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How can we make circular projects grow?

Published on
November 8, 2022

In the Connected Circularity programme, four research teams from Wageningen University & Research (WUR) have been working together in four so-called Flagships to shape the transition to a circular food system. That is an economy in which organic material forms the basis of our food system and in which no more materials are wasted. In a series of articles, the leaders of this programme talk about their vision of the circular food system of the future. Today, Dr Tamara Metze (project leader) and PhD student Olga Schagen on the importance of changing together.

Previously, a series of podcasts on the Changing Together project and a selection of circular initiatives were published: the Kwatrijnstal (a sustainable and animal-friendly cowshed that fits into the landscape), the Testlab Tiny House & Forest and Future Farmers. These are successful initiatives that show what a circular food system can look like. In Changing Together, Wageningen researchers design the routes towards the circular bioeconomy. They do so together with parties in the field. "The transition to a circular and bio-based economy is a systemic change within which all stakeholders have to reconsider their assumptions. You can point out the dot on the horizon from above, but to get there, 'small wins' must be made in practice," says Dr Tamara Metze, assistant Professor and leader of the Changing Together project. "In this project, we work together in initiatives to find out what it takes to ensure that a promising initiative can deepen, broaden or spread."

Kipster

Researcher Olga Schagen is conducting PhD research on the importance of cooperation in the transformation to a circular bioeconomy. She mentiones Kipster as a good example of an initiative that has broadened, deepened and spread. "In this concept, hens are fed with leftovers from the food industry. Kipster also has a housing system in which the animals can exhibit more natural behaviour than in conventional housing systems. The system has further deepened as a vegetarian egg based on plant yeasts and proteins has now also been developed. By cooperating in the chain and further shaping circularity in this, for example with supermarkets and the food waste that occurs there, it has broadened further. It has also spread: in addition to the two Kipster farms already realised in the Netherlands, farms are also planned in Belgium and the US."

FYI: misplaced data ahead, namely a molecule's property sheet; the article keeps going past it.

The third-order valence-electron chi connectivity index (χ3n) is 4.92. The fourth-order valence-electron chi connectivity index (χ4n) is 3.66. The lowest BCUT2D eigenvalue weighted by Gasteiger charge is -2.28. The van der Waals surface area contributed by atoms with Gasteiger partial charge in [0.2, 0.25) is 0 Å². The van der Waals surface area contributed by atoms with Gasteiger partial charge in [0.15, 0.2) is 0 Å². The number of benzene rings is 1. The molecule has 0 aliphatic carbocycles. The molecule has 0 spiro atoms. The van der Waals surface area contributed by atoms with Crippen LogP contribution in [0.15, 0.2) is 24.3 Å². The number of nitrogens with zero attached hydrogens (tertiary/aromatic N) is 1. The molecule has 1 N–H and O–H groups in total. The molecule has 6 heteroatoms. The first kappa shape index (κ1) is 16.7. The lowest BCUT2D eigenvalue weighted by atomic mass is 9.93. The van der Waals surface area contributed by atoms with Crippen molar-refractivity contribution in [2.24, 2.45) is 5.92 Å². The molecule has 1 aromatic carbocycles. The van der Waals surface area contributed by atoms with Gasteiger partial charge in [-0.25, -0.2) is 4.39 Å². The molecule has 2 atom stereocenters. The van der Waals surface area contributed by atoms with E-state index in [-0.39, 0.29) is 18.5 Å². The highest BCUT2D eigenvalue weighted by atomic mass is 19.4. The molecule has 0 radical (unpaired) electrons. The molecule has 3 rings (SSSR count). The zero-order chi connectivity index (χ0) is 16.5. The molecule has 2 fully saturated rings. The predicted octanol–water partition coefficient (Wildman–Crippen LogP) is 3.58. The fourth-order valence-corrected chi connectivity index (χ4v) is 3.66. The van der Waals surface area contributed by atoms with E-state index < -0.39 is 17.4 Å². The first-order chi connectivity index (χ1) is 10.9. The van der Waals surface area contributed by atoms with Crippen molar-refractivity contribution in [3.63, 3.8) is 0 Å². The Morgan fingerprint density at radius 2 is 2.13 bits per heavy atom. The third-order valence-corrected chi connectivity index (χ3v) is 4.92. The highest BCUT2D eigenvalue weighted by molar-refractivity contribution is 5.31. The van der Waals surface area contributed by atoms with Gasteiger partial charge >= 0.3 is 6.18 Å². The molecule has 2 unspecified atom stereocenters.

Deepen, broaden, spread

From a longlist of 78 cases, either active or already finished, an interdisciplinary research team from Wageningen University & Research eventually selected five initiatives with which intensive collaboration was undertaken to take them further. Besides the three aforementioned projects about which the podcasts were made, these are the North Sea Farm and the collaboration with Ted Duivenstijn, innovator within Glasshouse Horticulture. Zooming out, patterns become visible that are important for deepening, broadening and spreading. Schagen: "First of all, there has to be energy in an initiative: those involved have to be motivated and have confidence in the initiative and each other. Learning by doing is also important: initiators must remain open to new insights and be willing to reflect on their own approach. Partnering is another example: being willing to share knowledge and resources and team up. Because organising circularity requires integrating different domains and knowledge, this requires new types of partnerships. But professionalisation is also important: an initiative should not remain temporary but should be seen as a serious alternative. It helps if you are seen as an important interlocutor at the policy tables."

Moving projects forward

Paradoxically, too much professionalism can also get in the way. Stichting Veldleeuwerik, an ended initiative to farm climate neutrally, managed to attract large parties from the food industry. But when new instruments were introduced to facilitate a premium price for these farmers, the character of the initiative changed and many farmers felt they no longer had margin to make mistakes. "These kinds of experiences are also important," Metze stresses. "With the insights from this project, we want to take circular projects further: How can they spread, broaden and deepen themselves and what is needed to do so; from them and from others?"